Chris Homer is PPA's SEO & Web Specialist, which basically makes Google Analytics his best friend. A graduate of the University of Georgia, Chris cheers passionately (and obnoxiously) for the Bulldogs in all things from football to checkers. When he's not hard at work on PPA's websites, you'll find Chris at auto racing events around the southeast, where he's known as a master architect of tent villages.


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By Autumn Rice

You're a portrait photographer, not a volume shooter, so you don't care about school photography, right? Maybe not. For David Grupa, M.Photog.Cr., and Kristen Grupa, Cr.Photog, CPP, adding high-volume sports photography to their senior portrait business has been a boon to their studio's profitability.

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Read about David and Kristen Grupa's success in "Pumping Up the Volume" on PPmag.com.


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by Lindsey Forson

Drone lawyer, Peter Sachs reported on his website (dronelawjournal.com) this morning that he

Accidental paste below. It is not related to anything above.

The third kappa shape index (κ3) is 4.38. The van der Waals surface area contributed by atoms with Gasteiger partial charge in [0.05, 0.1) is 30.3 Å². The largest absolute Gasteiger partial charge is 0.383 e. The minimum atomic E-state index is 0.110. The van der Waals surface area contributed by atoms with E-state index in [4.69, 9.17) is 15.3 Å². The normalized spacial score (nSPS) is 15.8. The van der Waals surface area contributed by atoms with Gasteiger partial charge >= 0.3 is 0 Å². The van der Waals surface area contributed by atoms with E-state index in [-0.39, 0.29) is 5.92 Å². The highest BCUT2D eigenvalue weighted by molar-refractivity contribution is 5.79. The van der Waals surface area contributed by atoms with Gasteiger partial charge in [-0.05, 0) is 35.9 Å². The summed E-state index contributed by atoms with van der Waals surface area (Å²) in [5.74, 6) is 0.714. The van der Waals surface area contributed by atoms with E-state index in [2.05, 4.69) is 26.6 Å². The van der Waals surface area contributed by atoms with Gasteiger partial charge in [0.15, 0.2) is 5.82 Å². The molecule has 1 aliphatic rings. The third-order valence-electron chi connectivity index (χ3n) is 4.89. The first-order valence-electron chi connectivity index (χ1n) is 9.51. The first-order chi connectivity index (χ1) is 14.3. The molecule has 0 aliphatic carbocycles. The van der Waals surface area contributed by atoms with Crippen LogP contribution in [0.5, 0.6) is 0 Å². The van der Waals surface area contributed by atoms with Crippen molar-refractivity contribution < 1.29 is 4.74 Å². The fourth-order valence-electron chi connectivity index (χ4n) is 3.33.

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 has obtained a summary of the forthcoming small drone regulations from the FAA (for non-hobby and non-recreational use of UAS) which will reportedly be officially released from the FAA tomorrow. Read more from Forbes here. Stay tuned for updates from PPA regarding the new drone regulations beginning tomorrow. 

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Lindsey Forson is PPA's Manager of Government Affairs. She works alongside our CEO to fight for the rights of professional photographers on Capitol Hill and to keep PPA members informed on the issues that affect your businesses. Lindsey helps PPA advocate for stronger copyright protection, improved drone regulations, and other small-business issues affecting the industry. When not on Capitol Hill or at PPA headquarters, you can typically find Lindsey on a soccer field, at an Atlanta restaurant or market, or cheering on the Auburn Tigers!


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by James Yates

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We're stuck right smack-dab in the middle of June and it's getting hot out there! Grab a Popsicle, crank up the a/c and take a look at our top blog posts from around the web for the week of June 13. 

PPA Advocacy Team D.C. Updates Parts 1 &
BE MORE ENGAGED: PPA was back on Capitol Hill fighting for a Small Claims Copyright option. Progress has accelerated! Check out the latest details here.